- The butted masonite seams should be immediately wiped down with a damp cloth. If you use paintable elastic caulk (readily available at the local paint store) be sure it does not have silicone in it. Taping the seam would leave a bulge because the edges of the masonite are not tapered. Wall treatment can proceed from here.
- The use of 100% acrylic primer sealer allows a great bonding surface for either paint or wallpaper. It has been suggested that a window could be cut in the masonite to visibly document the decorated wall underneath. This obviously is up to the homeowner and contractor but certainly would provide visual verification to the curious.
The early paints used are primarily water/glue based and subject to resolulizing when in contact with water. Techniques for removing wallpaper and plaster are best left to professional restorers so the original paint is left intact. We suggest owners learn what is involved in this, and study other restored murals so the end result is pleasing to them. Much damage has occurred in the past from inappropriate techniques and heavy over painting. Any new paint application diminishes the value of the wall murals. The Museum can supply owners with some references upon inquiry, but cannot be held responsible in any way with the activities, procedures and results.
We promote living with murals that are original as much as possible, as no matter how good the restoration, it can never measure up to original paint. To see the original color and brush work adds greatly to the value and study of the techniques. Each mural was individually designed by Rufus Porter School artisans to fit the space of the house, and Porter was an acknowledged genius at this. The original placement in the house is important to the value of the artwork and once the walls are removed, they lose their significance to their historical placement.
If a house is to be demolished, it is wonderful to see the murals saved and preserved elsewhere. However, loss may easily occur when placed in storage. If they are stabilized and stored, every time they are moved to put on display they are subject to environmental conditions—light, humidity and people traffic. This constant movement causes cracking with each move, as is the case with the Westwood walls. When the condition of the paint on the walls is original (no inpainting, overpainting or restoration), and the structural integrity of the walls is sound, there is a market for these. There are experienced professionals who can remove the walls and support the edges with a frame. Once the plaster walls are removed, the structural integrity of the walls is subject to additional damage during storage and reinstallation. Thus, we discourage any unnecessary removal of walls from the original setting. Every owner becomes a caretaker for the next generation to enjoy this incredible heritage which they own.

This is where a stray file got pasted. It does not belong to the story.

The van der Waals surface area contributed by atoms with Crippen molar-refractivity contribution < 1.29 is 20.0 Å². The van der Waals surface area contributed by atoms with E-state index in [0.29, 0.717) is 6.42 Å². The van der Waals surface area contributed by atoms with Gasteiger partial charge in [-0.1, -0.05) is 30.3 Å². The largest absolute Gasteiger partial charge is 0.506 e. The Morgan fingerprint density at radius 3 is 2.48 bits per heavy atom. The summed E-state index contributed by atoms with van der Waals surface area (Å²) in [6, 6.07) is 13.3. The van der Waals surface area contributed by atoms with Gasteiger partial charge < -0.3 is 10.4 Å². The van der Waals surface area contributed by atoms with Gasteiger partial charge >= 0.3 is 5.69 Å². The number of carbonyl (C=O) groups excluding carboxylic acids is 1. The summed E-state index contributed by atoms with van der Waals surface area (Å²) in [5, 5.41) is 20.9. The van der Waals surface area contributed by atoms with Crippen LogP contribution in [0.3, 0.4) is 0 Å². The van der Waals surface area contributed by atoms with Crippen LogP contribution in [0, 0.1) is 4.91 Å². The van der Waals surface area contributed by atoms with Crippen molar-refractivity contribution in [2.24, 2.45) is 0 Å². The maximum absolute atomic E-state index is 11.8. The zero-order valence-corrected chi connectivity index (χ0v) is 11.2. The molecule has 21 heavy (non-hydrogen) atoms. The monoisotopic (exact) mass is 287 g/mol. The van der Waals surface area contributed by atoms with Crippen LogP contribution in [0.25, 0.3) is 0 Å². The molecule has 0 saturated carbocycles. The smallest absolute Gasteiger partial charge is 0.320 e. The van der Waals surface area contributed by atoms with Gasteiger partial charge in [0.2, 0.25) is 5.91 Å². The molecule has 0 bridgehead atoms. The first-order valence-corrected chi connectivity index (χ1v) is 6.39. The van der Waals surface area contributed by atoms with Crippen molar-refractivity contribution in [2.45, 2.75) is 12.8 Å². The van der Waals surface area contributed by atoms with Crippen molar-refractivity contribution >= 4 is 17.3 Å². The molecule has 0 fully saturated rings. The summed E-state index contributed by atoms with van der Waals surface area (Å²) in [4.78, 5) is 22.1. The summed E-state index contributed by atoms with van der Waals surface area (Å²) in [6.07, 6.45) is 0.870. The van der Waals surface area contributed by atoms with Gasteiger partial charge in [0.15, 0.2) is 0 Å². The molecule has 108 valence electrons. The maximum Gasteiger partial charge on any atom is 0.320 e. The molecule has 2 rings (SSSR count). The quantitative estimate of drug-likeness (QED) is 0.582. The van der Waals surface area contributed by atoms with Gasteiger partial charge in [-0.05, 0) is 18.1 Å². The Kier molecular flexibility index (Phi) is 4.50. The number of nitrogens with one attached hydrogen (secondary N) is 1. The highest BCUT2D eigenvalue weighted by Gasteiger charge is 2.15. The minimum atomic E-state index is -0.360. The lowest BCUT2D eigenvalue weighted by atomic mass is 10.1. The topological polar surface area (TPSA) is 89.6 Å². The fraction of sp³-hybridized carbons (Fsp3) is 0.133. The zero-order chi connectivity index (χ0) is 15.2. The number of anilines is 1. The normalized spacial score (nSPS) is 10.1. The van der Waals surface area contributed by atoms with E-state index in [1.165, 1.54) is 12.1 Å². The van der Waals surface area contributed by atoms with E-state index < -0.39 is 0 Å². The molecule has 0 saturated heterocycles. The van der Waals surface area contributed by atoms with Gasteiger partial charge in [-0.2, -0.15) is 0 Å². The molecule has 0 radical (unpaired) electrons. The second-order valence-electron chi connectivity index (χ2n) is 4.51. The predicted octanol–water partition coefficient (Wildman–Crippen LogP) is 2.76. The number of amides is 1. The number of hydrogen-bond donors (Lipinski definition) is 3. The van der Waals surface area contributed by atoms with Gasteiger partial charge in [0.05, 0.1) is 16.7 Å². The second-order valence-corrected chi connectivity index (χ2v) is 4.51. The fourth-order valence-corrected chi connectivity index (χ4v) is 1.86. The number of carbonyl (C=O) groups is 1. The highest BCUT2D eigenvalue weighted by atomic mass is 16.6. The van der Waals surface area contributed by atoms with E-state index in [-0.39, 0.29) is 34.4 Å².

The three houses with murals presently in Bridgton were discovered under plaster or wall paper since Jean Lipman’s book Rufus Porter, Yankee Pioneer was published in 1970. Her book renewed appreciation for his painting by art lovers nationwide, and helped increase interest and value in his work. Nine other houses with murals known in the Bridgton area have been lost, typical of the rapid pace with which this heritage is disappearing. Unless the value of having these murals in their original setting is respected and appreciated, it will not be long before this 19th century historic landscape school of painting will disappear.
Please feel free to contact the Rufus Porter Museum with other questions you may have. We are deeply appreciative of the concern being shown by owners of wall murals by all artists of the 19th century.